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24 Jul 2018

File this one away for future reference: an Ananias is a habitual liar. 

This, as some of you will undoubtedly know, is a biblical allusion. But if you think this has anything to do with Ananias of Damascus—the disciple who restored Saul’s sight, according to the New Testament—then you’re mistak...

The etymology of cobra turned up on HH today, and it’s an interesting one.

So here’s a little bit more about it. 

Despite having a Portuguese name, cobra snakes aren’t native Portugal, of course. Instead, that name probably entered the language via Portugal’s colonies in central Asia—most no...

19 Apr 2018

Slang is always popular on HH, but an odd fact about one of the ancient kings of Babylon really struck a chord this week: in Victorian slang the name of the Babylonian king Nebuchadnezzar could be used to mean both “vegetarian” and “penis”.

A great many baffled emails and questions followed this twe...

15 Sep 2017

The fact that to be touched by Ithuriel’s spear is to react exaggeratedly to only a slight touch appeared on the HH feed a few weeks ago—and it’s about time we explained a little bit more about it.

Ithuriel, as some of you will undoubtedly know, is the name of an angel or similar quasi-religious figu...

28 Jul 2017

 Fire escape: Shadrach and Nebuchadnezzar (Image credit: Wix) 

The fact that a Shadrach is someone who appears unaffected by intense heat cropped up on HH this week—

And as some clever, clever people pointed out on Twitter, there’s a curious story attached to this one.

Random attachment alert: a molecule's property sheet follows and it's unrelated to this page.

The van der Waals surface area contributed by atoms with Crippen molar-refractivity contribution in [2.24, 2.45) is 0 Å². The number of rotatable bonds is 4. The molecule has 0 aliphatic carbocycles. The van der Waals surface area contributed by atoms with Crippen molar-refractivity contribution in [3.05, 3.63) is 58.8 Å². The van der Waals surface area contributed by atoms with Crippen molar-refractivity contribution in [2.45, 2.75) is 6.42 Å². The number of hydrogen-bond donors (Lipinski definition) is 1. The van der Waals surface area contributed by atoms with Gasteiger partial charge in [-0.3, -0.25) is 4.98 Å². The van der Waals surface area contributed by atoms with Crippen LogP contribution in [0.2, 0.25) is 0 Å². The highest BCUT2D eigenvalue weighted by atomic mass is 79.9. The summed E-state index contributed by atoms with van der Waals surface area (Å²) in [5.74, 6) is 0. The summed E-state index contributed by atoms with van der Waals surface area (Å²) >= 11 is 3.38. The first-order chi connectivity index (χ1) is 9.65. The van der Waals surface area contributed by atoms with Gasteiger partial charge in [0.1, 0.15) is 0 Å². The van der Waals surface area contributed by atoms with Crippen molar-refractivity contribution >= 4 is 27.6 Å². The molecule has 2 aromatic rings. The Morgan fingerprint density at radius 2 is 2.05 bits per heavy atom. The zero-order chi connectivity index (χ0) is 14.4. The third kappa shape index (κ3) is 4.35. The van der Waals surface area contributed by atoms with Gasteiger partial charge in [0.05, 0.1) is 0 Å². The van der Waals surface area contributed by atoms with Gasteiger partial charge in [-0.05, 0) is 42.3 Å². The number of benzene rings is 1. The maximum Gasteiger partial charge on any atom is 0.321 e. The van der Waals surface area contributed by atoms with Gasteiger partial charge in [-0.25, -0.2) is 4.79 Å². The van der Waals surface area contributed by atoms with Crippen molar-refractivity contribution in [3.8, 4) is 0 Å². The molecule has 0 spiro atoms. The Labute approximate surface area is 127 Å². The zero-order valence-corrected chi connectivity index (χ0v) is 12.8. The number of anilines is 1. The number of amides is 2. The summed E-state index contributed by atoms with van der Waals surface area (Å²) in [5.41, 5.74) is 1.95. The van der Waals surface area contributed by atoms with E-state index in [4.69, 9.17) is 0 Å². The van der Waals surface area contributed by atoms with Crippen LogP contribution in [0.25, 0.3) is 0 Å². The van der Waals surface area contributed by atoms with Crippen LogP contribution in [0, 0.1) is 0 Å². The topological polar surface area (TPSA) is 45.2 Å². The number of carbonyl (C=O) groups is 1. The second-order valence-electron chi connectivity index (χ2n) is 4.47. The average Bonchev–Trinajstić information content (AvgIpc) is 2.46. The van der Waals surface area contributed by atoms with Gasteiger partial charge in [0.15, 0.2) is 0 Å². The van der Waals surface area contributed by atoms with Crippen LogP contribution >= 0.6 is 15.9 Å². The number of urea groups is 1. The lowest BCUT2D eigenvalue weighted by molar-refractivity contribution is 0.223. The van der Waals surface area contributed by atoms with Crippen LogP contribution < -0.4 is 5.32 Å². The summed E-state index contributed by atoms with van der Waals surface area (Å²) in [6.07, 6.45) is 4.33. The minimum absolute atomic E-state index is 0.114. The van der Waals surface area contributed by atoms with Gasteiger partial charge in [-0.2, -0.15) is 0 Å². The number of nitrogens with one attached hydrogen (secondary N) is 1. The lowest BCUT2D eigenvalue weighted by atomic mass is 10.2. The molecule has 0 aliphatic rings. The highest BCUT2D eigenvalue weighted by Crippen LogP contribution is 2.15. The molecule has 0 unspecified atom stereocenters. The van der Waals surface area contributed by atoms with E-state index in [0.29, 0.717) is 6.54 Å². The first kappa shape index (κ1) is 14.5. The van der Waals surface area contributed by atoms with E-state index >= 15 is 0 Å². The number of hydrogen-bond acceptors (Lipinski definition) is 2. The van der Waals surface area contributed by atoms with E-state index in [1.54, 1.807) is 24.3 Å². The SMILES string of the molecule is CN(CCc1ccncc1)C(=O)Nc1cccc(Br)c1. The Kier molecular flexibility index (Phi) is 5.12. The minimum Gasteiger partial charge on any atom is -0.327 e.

The term Shadrach alludes t...

The word nimbosity popped up on HH this week—an eighteenth century term for the storminess of a sky:

Nimbosity derives from the adjective nimbose, meaning “cloudy” or “stormy”, which in turn comes from the Latin word for a cloud, nimbus. And yes, that’s the same nimbus as in cumulonimbus (which...

4 Jun 2017

The word deacon popped up on the HH feed on Thursday, not in its usual ecclesiastical sense but as a verb meaning “to pack or display fruit so that the best produce is on the top”.

The deacons of the Christian church date back to the Old English period, and have their origins—via Latin—in a...

8 Mar 2017

Quite a lot of political words have been cropping up on Haggard Hawks recently. It’s almost as if there’s something noteworthy going on in worldwide politics. Speaking of which: 

Shall we have a show of hands? Anyway, that tweet cropped up on the HH feed a couple of weeks ago, and as some of you clev...

1 Dec 2016

This week over on the HH YouTube channel we looked at the literal meanings of words, with an eye to picking out a set of 10 whose literal meanings seemed at odds with, or far removed from, their actual meanings:

So a corridor is literally “a place for running”. Something that’s mediocre is lite...

2 Jul 2016

Ah, how the time flies. It seems like only yesterday Haggard Hawks embarked on a series of fifty Top 10 YouTube videos, back when David Cameron was Prime Minister and the UK wasn’t being laughed at by everyone, but here we are! How. The time. Flies.

Unbelievably, we’re already at the halfway point in...

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